From Student Support to Student Success in Chemistry MS
Kaitlyn Clark '22 (chemistry) didn't know about RIT until her junior year in high school. After visiting campus, Kaitlyn felt like it wasn’t a good fit, but she applied anyway and was accepted. After weighing all her options, she chose RIT for its access services and support for deaf and hard-of-hearing students. With the support from multiple faculty members, she discovered chemistry and is now an MS graduate.
Kaitlyn began as an applied mathematics major, but just three weeks into her first semester, she realized math wasn't for her and switched to university studies. She was considering biomedical science or physics, so Kaitlyn signed up for general chemistry since both majors required it. While she enjoyed the class, she needed some help in chemistry, so Kaitlyn signed up for tutoring and met with Karen Tobin, senior lecturer at RIT National Technical Institute for the Deaf (NTID).
“I met with Karen Tobin every week for tutoring, and she kept telling me there’s no way you’re not changing your major to chemistry. You enjoy the class, and you quickly pick up on the concepts. Why wouldn’t you be a chemistry major?”
Kaitlyn was still undecided about changing her major until the fall semester of her second year when she met with Dr. Jeremy Cody in the School of Chemistry and Materials Science. “It was during the meeting that I changed my major to chemistry, so I have to thank Karen Tobin for sparking my interest and Dr. Cody for getting me into chemistry!”
Kaitlyn became involved in research during her third year after another chemistry tutor, Jennifer Swartzenberg, senior lecturer in NTID, recommended joining a research group. With the help of Jennifer, Kaitlyn narrowed down her list of professors, and she chose Dr. Tina Goudreau, a professor in the School of Chemistry and Materials Science. She worked on two different projects: Trocheliophorolide A and SLICE-Sign Language Incorporation in Chemistry Education. Kaitlyn was also part of a team of researchers who published “Sign Language Incorporation in Chemistry Education (SLICE): Building a Lexicon to Support the Understanding of Organic Chemistry” in ACS Publications.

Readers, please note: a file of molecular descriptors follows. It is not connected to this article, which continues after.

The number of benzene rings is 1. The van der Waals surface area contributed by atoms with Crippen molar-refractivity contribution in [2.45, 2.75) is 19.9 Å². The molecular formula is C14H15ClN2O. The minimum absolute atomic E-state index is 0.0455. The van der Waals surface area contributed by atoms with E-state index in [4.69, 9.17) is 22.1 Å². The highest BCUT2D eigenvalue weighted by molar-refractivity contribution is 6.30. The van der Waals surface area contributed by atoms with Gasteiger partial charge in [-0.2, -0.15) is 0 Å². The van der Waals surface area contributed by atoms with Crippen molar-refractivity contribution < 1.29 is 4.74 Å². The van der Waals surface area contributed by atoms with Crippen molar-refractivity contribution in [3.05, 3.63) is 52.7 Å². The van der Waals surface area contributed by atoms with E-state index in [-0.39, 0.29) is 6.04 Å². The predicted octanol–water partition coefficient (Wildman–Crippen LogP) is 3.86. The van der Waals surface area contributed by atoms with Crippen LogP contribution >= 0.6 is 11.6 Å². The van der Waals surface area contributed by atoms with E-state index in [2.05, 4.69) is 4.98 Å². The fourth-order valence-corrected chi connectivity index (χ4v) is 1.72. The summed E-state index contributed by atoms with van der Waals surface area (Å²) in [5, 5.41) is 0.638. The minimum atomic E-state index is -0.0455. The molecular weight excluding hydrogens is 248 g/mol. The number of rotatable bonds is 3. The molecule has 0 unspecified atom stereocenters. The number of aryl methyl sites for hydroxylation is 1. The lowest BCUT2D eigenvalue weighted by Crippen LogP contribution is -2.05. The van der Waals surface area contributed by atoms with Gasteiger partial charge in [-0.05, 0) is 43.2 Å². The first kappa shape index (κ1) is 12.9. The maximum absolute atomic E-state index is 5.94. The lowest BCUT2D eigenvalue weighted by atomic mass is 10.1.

“Even though I didn’t join a research group until my third year, I like how first-year students can join a research group rather than wait until their third or fourth year. I also like the multiple opportunities to present work at conferences and have your name in publications. Both my undergrad and grad research advisors really supported me in my research and gave me some freedom to do anything I wanted in the lab while still working on my projects.”
When it was time to consider graduate school, Kaitlyn knew she wanted to get a master’s, so she looked at programs around the country. She was accepted into the Chemistry MS programs at Villanova University and RIT, but her acceptance letters came right when the world shut down due to COVID-19, so she decided to stay at RIT.
“The professors here are wonderful and they’re very supportive and truly do want to help you succeed. I’m very happy with my choice to stay at RIT for another two years.”
For her graduate research project under Dr. Scott Williams, Kaitlyn is working to provide new materials that are capable of being 3D printed to advance manufacturing time from concept to fabrication. She is working with titanium complexes; which, when activated, can produce specialty metal tools using potentially new metal alloy properties. Using a printing technology, such as inkjet, the material can be precision deposited to create useful objects without the waste traditional machining may produce. This print fabrication approach is known as Additive Manufacturing.
“I am trying to synthesize a metal-organic complex that, once heated to temperatures up to 200 degrees Celsius, decomposes to the metal with organic decomposition products. I should hopefully be able to see a metal film after decomposition.”
To wrap up her academic career at RIT, Kaitlyn received the 2021-22 Outstanding Graduate Student Teaching Award which recognizes RIT graduate students who demonstrate exceptional teaching ability.
When asked what advice she would give to first-year students, Katilyn made the following suggestions:
- College goes by fast. Enjoy it, try new things, and join new clubs.
- All-nighters are not worth it. Some sleep is better than no sleep.
- Talk to your professors. Go to their office hours. The professors do want to help you succeed.
- Join a research group. If you don’t like the group/work, talk to another professor.
- Although I didn’t do a co-op since it wasn’t required in my major, take the opportunity to get some work experience.
About the Chemistry MS Program at RIT
The Chemistry MS program in the RIT School of Chemistry and Materials Science provides the hands-on research experience needed to succeed in Ph.D. programs and to land jobs in countless industries. Graduates are successful working in analytical chemistry, biochemistry, inorganic chemistry, materials science, organic chemistry, physical chemistry, and polymer chemistry. The U.S. Environmental Protection Agency, Sevenson Environmental Services, Inc., Bausch & Lomb, and Meso Scale Diagnostics LLC are just a sampling of employers who hire graduates from the chemistry MS program.